TAMPA, Fla. — An Italian Earth observation project funded by pandemic relief euros has ordered at least 34 satellites and a pair of Vega launches in recent months.
More than 47 Italian companies have secured contracts for the 1.1 billion euro ($1.2 billion) IRIDE constellation, or International Report for Innovative Defense of Earth, as part of the Italian government’s National Plan for Recovery and Resilience.
The low Earth orbit network would use optical, radar, and other imaging payloads to monitor Italy’s critical infrastructure, air quality, and meteorological conditions.
Arianespace has a contract from the European Space Agency, acting on behalf of the Italian government, for two Vega C rockets to start launching IRIDE satellites in late 2025, with an option for a third to complete the constellation in 2026.
Italy-based Avio is the prime contractor for Vega launch vehicles.
The satellite makers
ESA has awarded IRIDE satellite manufacturing contracts to Italy-based teams led by Thales Alena Space, Argotec, Sitael, OHB, and space logistics company D-Orbit perhaps best known for its last-mile space tug services.
Thales Alena Space said March 27 it won IRIDE contracts from ESA for six small satellites with synthetic aperture radars (SAR) and one based on optical technology.
The contracts are worth 141 million euros for all seven satellites. They also include options for another four SAR satellites and an extra optical satellite that altogether would bring in an additional 94 million euros.
Thales Alenia Space said each SAR and optical satellite would weigh about 170 kilograms and be based on its modular NIMBUS (New Italian Micro Bus) platform.
OHB Italy and Argotec announced their IRIDE contract wins in December for a total 22 multispectral satellites worth a combined 68 million euros.
The contracts signed by OHB and Argotec include options for an additional 12 and 15 satellites, respectively, for an extra 58 million euros combined.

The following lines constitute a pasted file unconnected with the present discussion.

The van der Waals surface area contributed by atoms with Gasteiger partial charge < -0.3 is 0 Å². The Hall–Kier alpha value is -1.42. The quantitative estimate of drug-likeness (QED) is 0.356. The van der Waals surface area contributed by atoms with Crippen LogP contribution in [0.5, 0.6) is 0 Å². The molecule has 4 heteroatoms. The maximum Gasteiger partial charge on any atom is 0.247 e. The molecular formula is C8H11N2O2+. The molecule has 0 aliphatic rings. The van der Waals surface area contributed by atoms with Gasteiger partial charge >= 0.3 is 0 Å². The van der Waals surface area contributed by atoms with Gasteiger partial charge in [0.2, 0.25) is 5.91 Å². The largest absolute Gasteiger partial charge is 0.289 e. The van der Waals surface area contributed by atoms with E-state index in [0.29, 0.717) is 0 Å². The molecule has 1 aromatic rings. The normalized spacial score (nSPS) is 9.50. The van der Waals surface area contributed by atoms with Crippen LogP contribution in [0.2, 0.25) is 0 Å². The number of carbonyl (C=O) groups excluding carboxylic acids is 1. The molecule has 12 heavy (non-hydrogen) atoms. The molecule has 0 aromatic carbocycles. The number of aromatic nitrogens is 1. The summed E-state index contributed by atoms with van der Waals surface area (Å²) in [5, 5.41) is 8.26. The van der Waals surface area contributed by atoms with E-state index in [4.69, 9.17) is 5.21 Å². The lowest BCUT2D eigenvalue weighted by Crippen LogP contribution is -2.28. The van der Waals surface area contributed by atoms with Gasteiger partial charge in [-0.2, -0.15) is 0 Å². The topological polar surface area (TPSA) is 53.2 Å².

D-Orbit announced April 5 it had secured a 26 million euro contract to build a SAR satellite for IRIDE, which would be based on the ION Satellite Carrier orbital transfer vehicle (OTV) it builds in-house.
Italian technology developer MetaSensing is supplying the radar for this satellite.
D-Orbit’s contract includes a 24 million euro option for an additional SAR satellite.
A decision on a second satellite “should be made by the end of this year,” a D-Orbit spokesperson said, “depending on the performance of the work” on its first IRIDE satellite.
The company declined to discuss specifications for the Earth observation satellite but said it expects to release more details about the project in a few months.
Sitael has a contract for four hyperspectral IRIDE satellites in a deal covering options for another two spacecraft that “may host a payload yet to be selected by ESA,” ESA IRIDE program manager Guido Levrini told SpaceNews. Italian multinational aerospace company Leonardo is providing the instruments for Sitael, which is basing the satellites on its 200-kilogram all-electric satellite platform Platino.
Altogether, that puts IRIDE at 34 commissioned satellites with options for 35 more.
“In addition, nothing prevents us (budget and schedule permitting) to add satellites through extensions of the scope of the current contracts,” Levrini said via email.
D-Orbit’s business primarily revolves around an OTV delivery service that it first demonstrated in 2020.
“ION is an OTV, but it is also a satellite platform which can carry out in-orbit experiments, accommodate edge computing applications and space cloud services,” said Stefano Antonetti, D-Orbit’s vice president of business development and institutional sales.
The company says it has transported around 100 payloads in orbit over eight missions to date, including 73 satellites deployed from ION and additional payloads hosted onboard the spacecraft.
This is also not the first time the company has secured a contract to develop a standalone satellite.
The company is prime contractor for a 10 million euro SAR satellite project secured in 2019 called NOCTUA Landscape Monitoring, which aims to keep tabs on infrastructure in Italy’s northern Lombardia region for government agencies and residents. MetaSensing is also part of the consortium for this project.
D-Orbit’s first satellite, a spacecraft the size of three cubesats, was launched in 2017 to validate the company’s propulsive technologies.